include Fugu and most fish familiar to us from the dinner table-and the
lobe-finned fishes, a more obscure group with fleshy paddle-like appendages
in place of the paper-thin fins of the ray-finned fish. Over millions
of years, these lobe-fins evolved into the limbs possessed by all four-limbed
creatures (the tetrapods, including reptiles, amphibians, birds, and mammals).
So Fugu are our very distant cousins, sharing a common ancestor with us
nearly half a billion years ago. Remarkably, this common ancestry is still
recorded in our genes.
can I learn more about the Fugu and its genome?
Below are a few of the key scientific publications which describe landmarks
in the work on Fugu:
et al., Nature 366:2658(1993)
Aparicio et al., PNAS 92:16848 (1995)
Trower et al., PNAS 93:13669 (1996)
Elgar et al., Genome Res. 9:96071 (1999)
of the consortium members has a web site which describes facts and features
of the Fugu. These may be found at:
the Consortium Members?
Department of Energy Joint Genome Institute
The Department of Energy's Joint Genome Institute, established in 1997,
is one of the largest publicly funded human genome sequencing institutes
in the world. The JGI was founded by the three University of California-managed
national laboratories: Lawrence Berkeley National Laboratory and Lawrence
Livermore National Laboratory in California and the Los Alamos National
Laboratory in New Mexico. The JGI is led by Dr. Trevor Hawkins and has
its main headquarters and Production Genomics Facility in Walnut Creek,
California. The JGI employs about 240 full-time people and has programs
in genomic sequencing, computation, functional genomics, genomic diversity
and new technology development. In its role as a partner in the Human
Genome Project, JGI was responsible for sequencing human chromosomes 5,
16, and 19, which make up 11% of the human genome. Funding for the JGI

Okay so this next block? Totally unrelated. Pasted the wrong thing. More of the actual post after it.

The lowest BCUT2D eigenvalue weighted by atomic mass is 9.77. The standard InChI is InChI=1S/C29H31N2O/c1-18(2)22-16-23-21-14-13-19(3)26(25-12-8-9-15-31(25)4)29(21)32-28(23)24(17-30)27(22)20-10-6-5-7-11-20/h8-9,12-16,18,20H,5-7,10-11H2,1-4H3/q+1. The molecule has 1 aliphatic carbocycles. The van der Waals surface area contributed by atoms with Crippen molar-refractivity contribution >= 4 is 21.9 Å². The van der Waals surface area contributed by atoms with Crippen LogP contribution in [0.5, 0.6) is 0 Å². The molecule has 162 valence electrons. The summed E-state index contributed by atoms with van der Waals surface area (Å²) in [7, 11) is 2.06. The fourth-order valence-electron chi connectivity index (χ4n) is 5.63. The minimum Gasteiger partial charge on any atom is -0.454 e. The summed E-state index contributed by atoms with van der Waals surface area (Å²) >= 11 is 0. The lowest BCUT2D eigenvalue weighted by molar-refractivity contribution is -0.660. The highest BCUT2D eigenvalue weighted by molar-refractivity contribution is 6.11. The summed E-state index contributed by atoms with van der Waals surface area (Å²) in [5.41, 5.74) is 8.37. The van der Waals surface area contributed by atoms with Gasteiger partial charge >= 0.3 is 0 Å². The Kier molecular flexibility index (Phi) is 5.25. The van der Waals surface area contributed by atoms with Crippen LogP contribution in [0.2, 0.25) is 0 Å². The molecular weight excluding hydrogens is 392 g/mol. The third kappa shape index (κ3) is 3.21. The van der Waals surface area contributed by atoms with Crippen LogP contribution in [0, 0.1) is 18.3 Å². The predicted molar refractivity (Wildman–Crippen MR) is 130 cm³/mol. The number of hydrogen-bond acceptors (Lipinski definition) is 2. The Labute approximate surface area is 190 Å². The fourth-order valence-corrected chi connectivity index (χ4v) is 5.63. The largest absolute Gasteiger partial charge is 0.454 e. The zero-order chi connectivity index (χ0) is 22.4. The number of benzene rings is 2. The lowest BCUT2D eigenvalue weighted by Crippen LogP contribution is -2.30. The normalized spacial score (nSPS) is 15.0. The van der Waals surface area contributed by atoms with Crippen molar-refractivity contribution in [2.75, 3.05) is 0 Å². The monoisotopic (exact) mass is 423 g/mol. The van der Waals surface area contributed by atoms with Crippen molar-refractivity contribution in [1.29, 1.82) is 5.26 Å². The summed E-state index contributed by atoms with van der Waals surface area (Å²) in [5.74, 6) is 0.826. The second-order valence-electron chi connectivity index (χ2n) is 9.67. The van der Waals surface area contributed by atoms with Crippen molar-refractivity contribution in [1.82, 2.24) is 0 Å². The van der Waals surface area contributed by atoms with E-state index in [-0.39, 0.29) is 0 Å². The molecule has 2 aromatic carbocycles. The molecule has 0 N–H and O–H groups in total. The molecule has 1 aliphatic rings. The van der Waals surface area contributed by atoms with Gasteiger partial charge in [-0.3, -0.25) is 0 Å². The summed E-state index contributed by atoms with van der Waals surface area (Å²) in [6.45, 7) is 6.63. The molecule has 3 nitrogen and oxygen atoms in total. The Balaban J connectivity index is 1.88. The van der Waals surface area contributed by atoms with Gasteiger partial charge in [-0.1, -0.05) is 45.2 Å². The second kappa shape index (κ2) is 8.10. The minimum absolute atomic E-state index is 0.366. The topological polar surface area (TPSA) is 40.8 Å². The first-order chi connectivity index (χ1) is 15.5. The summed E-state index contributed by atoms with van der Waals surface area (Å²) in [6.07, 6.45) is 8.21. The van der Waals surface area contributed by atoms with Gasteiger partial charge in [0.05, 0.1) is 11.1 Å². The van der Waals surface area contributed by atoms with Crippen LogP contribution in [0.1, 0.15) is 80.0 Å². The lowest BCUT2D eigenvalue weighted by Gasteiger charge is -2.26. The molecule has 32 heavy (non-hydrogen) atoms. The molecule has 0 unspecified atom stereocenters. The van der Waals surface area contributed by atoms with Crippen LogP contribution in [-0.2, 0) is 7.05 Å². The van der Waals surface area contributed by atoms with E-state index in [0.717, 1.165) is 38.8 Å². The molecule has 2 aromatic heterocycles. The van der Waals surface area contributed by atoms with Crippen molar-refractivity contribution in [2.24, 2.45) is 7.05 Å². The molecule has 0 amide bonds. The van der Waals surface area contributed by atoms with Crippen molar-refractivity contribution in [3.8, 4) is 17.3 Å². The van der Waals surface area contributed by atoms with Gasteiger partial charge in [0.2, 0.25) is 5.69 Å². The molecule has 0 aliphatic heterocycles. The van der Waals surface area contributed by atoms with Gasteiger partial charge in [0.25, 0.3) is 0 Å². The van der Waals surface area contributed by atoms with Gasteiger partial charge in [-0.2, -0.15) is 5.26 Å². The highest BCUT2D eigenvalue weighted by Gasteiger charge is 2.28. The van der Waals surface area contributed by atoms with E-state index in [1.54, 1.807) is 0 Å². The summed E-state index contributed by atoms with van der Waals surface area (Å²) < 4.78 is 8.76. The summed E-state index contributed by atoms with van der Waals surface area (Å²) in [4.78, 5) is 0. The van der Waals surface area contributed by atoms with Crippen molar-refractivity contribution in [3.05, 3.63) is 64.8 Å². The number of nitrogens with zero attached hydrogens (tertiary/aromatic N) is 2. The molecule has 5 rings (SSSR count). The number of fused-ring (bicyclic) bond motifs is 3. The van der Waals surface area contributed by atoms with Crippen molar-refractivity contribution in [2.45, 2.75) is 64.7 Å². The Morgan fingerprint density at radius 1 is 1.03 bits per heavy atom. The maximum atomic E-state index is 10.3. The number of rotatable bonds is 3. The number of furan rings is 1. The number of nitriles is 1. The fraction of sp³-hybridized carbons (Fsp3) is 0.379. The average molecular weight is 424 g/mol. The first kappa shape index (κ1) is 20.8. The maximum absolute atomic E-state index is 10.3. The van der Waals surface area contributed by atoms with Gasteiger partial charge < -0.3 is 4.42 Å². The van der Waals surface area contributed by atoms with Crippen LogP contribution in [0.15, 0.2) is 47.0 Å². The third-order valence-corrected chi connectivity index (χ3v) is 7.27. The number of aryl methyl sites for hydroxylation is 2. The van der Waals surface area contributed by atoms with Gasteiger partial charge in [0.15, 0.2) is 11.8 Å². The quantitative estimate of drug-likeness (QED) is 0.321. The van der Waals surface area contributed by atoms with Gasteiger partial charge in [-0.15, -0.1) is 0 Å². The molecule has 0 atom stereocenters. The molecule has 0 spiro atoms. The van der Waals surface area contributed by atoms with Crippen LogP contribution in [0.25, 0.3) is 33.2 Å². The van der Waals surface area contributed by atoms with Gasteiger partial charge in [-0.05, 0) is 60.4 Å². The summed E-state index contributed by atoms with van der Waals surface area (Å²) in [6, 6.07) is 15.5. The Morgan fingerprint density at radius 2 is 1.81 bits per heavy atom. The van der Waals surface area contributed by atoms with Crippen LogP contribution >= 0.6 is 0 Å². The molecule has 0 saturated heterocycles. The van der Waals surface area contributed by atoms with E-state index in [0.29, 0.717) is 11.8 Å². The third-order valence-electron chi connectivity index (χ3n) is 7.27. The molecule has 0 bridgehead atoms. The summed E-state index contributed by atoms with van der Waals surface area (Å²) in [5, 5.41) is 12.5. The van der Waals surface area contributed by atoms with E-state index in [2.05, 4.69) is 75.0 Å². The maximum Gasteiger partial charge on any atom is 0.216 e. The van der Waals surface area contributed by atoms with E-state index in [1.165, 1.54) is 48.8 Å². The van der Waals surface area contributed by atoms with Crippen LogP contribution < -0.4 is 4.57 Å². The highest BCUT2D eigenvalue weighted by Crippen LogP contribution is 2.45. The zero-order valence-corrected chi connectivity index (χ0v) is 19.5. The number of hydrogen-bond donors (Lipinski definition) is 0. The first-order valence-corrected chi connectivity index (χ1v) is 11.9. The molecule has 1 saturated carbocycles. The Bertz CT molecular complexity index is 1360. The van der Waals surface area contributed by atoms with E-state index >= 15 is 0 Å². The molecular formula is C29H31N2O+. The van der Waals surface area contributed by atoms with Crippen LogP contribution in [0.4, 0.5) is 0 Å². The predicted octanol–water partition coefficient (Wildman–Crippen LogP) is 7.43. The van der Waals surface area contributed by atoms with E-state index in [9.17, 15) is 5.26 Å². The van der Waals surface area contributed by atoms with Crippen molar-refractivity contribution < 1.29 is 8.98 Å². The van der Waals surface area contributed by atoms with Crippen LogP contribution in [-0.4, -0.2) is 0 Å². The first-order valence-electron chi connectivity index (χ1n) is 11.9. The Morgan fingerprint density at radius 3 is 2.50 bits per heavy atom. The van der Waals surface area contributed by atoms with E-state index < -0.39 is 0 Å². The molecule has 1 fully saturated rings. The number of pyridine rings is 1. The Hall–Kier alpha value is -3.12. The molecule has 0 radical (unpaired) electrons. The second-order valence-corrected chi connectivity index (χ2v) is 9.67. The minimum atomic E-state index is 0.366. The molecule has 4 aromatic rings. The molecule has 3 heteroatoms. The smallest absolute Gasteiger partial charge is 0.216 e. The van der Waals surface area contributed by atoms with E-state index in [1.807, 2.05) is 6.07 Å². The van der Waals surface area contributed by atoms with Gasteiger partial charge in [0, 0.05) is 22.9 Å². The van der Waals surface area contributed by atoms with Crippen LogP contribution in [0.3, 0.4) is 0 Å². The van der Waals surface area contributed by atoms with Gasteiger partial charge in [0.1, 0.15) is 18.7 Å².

is predominantly from the DOE Office of Science with additional funding
from NIH, NSF, USDA and NASA. Information about the JGI can be found on
the genome portal at www.jgi.doe.gov.
of Molecular and Cell Biology (IMCB)
IMCB was established in 1987 at the National University of Singapore (NUS).
Its mission is to develop and foster a vibrant research culture for biological
and biomedical sciences which will support the development of biotechnology
for the human health care industry in Singapore. IMCB is one of the 5
biomedical sciences research institutes funded by the Biomedical Research
Council. From a modest start with 38 scientists it today has a research
staff of 250. These comprise an internationally diverse group representing
Asia, North America, and Europe. Their research focuses on cell regulation
and signal transduction, development, functional genomics, immunology,
virology, infectious diseases and drug discovery. The IMCB has established
collaborations with industry, universities, and research institutions
Biomedical Research Council (BMRC)
is part of the National Science and Technology Board (NSTB), Singapore's
national agency for science, technology and research. BMRC oversees and
provides support to public sector biomedical research and development
activities in Singapore. The Council also aims to strengthen collaborative
public research in the biomedical sciences in Singapore. The Council's
objectives are to support, sustain and stimulate excellent research for
maintaining and improving human health, train people in high quality research